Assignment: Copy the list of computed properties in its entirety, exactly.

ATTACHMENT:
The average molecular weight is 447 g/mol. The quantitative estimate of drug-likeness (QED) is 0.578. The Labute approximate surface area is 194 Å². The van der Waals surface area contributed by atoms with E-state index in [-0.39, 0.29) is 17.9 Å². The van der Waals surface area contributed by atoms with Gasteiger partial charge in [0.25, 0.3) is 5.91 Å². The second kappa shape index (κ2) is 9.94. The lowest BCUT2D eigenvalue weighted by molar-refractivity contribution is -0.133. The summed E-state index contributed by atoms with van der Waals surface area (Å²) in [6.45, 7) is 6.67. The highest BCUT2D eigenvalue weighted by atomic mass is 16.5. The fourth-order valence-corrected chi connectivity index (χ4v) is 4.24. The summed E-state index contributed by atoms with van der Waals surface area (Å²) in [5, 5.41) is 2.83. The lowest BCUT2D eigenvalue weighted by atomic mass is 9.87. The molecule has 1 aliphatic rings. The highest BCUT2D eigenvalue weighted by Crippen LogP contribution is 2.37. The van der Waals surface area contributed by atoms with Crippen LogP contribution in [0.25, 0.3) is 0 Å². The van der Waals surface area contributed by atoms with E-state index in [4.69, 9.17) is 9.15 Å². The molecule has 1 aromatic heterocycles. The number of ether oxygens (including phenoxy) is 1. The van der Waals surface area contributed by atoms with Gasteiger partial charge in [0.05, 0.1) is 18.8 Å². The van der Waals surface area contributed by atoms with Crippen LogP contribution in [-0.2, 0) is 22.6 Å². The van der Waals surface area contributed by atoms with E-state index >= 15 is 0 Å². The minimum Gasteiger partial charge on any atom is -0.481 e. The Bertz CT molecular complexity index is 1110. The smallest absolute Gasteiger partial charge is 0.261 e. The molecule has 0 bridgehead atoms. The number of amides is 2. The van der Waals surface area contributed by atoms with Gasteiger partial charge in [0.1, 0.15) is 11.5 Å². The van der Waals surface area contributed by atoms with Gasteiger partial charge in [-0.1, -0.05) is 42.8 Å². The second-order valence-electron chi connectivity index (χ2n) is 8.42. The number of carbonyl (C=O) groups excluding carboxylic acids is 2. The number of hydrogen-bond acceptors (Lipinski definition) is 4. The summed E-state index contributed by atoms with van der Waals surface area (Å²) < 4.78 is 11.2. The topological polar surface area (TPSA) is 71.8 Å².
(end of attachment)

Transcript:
The average molecular weight is 447 g/mol. The quantitative estimate of drug-likeness (QED) is 0.578. The Labute approximate surface area is 194 Å². The van der Waals surface area contributed by atoms with E-state index in [-0.39, 0.29) is 17.9 Å². The van der Waals surface area contributed by atoms with Gasteiger partial charge in [0.25, 0.3) is 5.91 Å². The second kappa shape index (κ2) is 9.94. The lowest BCUT2D eigenvalue weighted by molar-refractivity contribution is -0.133. The summed E-state index contributed by atoms with van der Waals surface area (Å²) in [6.45, 7) is 6.67. The highest BCUT2D eigenvalue weighted by atomic mass is 16.5. The fourth-order valence-corrected chi connectivity index (χ4v) is 4.24. The summed E-state index contributed by atoms with van der Waals surface area (Å²) in [5, 5.41) is 2.83. The lowest BCUT2D eigenvalue weighted by atomic mass is 9.87. The molecule has 1 aliphatic rings. The highest BCUT2D eigenvalue weighted by Crippen LogP contribution is 2.37. The van der Waals surface area contributed by atoms with Crippen LogP contribution in [0.25, 0.3) is 0 Å². The van der Waals surface area contributed by atoms with E-state index in [4.69, 9.17) is 9.15 Å². The molecule has 1 aromatic heterocycles. The number of ether oxygens (including phenoxy) is 1. The van der Waals surface area contributed by atoms with Gasteiger partial charge in [0.05, 0.1) is 18.8 Å². The van der Waals surface area contributed by atoms with Crippen LogP contribution in [-0.2, 0) is 22.6 Å². The van der Waals surface area contributed by atoms with E-state index >= 15 is 0 Å². The minimum Gasteiger partial charge on any atom is -0.481 e. The Bertz CT molecular complexity index is 1110. The smallest absolute Gasteiger partial charge is 0.261 e. The molecule has 0 bridgehead atoms. The number of amides is 2. The van der Waals surface area contributed by atoms with Gasteiger partial charge in [0.1, 0.15) is 11.5 Å². The van der Waals surface area contributed by atoms with Gasteiger partial charge in [-0.1, -0.05) is 42.8 Å². The second-order valence-electron chi connectivity index (χ2n) is 8.42. The number of carbonyl (C=O) groups excluding carboxylic acids is 2. The number of hydrogen-bond acceptors (Lipinski definition) is 4. The summed E-state index contributed by atoms with van der Waals surface area (Å²) < 4.78 is 11.2. The topological polar surface area (TPSA) is 71.8 Å².